The curious case of Australian intervention in Syria

Australia is a continental-sized land mass; rich in natural resources and with very few people. The country is twice the size of Europe but with only as many people as Netherlands and Denmark put together.

Economically, Australia has little to gain directly being involved in Syria. The conflict poses it not immediate or direct economic threat, neither are there any apparent competitive advantages to be gained by making the war swing one way or another. None of its top trading partners are in the region. In fact, despite being an oil-importing nation, Australia imports most of it from countries such as Nigeria, Indonesia, Malaysia and the UAE.

So why would Australia send its military hardware, personnel and equipment to get involved in a war 7000 miles away?

Australia’s special relationship with refugees

Among developed nations, Australia is unique for being geographically located near poorer, densely populated and politically volatile countries. Despite this, for a long time, the official immigration policy of the country remained ‘White Australia’. Similar, but not as well known or wide-ranging as Apartheid, this policy discriminated against its Asian neighbours and encouraged immigration from predominantly white, European countries only.

Its first major tryst with refugees started when Vietnamese citizens sought refuge after the war.

Since then and over the past several years, Australia has been receiving refugees from Afghanistan, Pakistan, Somalia and Sri Lanka. Except for a less resistant policy during 2007-2012, Australia has continued its fairly tough policy towards new arrivals. Generally, the younger, more liberal Australians are just as equally shocked as the rest of the world in the country’s perceived discrimination of asylum seekers. However, blatant and shocking levels of distrust still exist, a throwback to the ‘White Australia Policy’ of a generation ago.

A Refugee Action protest, Melbourne. 2013. Photo: Takver/Flickr

A Refugee Action protest, Melbourne. 2013. Photo: Takver/Flickr

Currently, any new asylum seeker arrivals are moved to and detained in other countries; to Papua New Guinea or Nauru, which are also among two of the poorest island nations in the world, and probably the reason why they are willing partners in a clearly discriminatory, but economically beneficial process.

Public pressure has not fazed the Australian government. A few weeks ago, Abyan, a refugee who had been raped while she was held in detention in Nauru, was brought to the country for treatment after becoming pregnant. This generated huge public empathy but the government did not relent and has now returned the refugee to Nauru.

Australia’s terrorism paranoia

The US, Canada, UK, Australia and New Zealand are together part of the ‘Five Eyes’ group of countries who monitor the world’s electronic communications, including social networks, phones, email and web histories. While this program is clearly the brainchild of, and led by, the US National Security Agency, leaked documents show that Australia is the most paranoid member of this group – making more requests for data than even UK’s GCHQ agency.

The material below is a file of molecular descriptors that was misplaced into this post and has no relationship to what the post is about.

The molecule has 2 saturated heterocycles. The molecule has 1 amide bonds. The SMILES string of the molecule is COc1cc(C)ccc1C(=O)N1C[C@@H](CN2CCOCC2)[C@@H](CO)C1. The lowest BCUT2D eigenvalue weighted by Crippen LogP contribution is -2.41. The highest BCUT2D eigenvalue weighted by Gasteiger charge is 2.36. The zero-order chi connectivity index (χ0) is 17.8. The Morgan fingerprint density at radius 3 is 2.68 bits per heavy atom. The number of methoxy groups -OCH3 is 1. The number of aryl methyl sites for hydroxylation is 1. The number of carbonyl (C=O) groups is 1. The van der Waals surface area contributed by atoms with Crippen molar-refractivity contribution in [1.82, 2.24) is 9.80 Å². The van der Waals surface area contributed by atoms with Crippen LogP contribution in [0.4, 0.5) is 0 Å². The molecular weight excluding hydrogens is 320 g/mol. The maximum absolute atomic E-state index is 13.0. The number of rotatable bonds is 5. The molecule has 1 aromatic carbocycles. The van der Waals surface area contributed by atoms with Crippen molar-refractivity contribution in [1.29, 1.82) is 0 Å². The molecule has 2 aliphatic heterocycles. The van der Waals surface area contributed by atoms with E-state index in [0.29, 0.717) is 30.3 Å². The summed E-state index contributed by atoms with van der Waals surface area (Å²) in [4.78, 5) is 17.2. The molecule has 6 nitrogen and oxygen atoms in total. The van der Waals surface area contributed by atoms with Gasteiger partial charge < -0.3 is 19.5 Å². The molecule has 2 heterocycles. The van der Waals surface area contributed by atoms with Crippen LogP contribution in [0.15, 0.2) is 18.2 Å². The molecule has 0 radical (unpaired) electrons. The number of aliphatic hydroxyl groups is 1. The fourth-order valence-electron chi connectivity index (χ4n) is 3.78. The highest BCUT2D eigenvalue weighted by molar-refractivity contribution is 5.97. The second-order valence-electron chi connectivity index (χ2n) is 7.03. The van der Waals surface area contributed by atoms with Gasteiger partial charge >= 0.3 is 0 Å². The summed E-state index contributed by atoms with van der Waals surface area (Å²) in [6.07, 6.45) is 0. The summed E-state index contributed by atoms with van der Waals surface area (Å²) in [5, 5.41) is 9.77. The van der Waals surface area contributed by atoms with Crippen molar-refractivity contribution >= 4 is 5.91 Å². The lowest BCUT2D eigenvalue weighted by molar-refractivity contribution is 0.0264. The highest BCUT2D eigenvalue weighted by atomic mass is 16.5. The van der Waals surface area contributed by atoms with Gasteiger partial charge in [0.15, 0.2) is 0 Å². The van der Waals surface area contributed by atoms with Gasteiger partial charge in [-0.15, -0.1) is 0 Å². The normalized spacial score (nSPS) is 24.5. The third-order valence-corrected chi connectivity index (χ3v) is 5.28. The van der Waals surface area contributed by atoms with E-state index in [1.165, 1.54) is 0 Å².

What does this mean?

The Australian government is secretly spying on us – more actively than any other country. Most of this is illegal even according to their own constitutions, so security agencies have been circumventing that by partnering with countries as ‘foreign spying’ is more permissive, even though the foreign spies act as their partners. So, Australia’s participation in Syria more likely comes from its association with American security agencies and closely aligned geopolitical interests.

While national security agencies work under a strict cover of secrecy, occasional leaks have confirmed that their decision makers have a lack of understanding of new technology, operate in gender biased teams and suffer from the ineptitude creep that develops inadvertently in large organisations.

To stay relevant from a security perspective, the Five Eye countries have needed to grow their surveillance and analysis capabilities faster than overall data growth of the internet, which itself is growing at an exponential rate.

Internet use is roughly doubling every year, with most new growth coming from developing countries. These new users from developing countries (for instance, Pakistan) are now added to the signal collection databases at security agencies and thus may increase the numbers of anti-American or anti-Western messages. As this is the first time the world’s private messages and behaviours are being recorded and analysed in this way, the analysts at security agencies are running blind. They are unable to say for certain whether more ‘chatter’ about terrorism represents an increase in the threat or if it is merely the result of better data collection.

It is not impossible to imagine that American security agencies, being the primary collector and analytics centre of surveillance data, have emphasised to its partners that these new signals constitute heightened risk, thus increasing the urgency and significance of military participation for countries like Australia.

If this is true, the Syrian Civil War represents a dangerous precedent, one where the case for war is made by data: collected illegally and interpreted in secret by ill-informed analysts and opaque algorithms.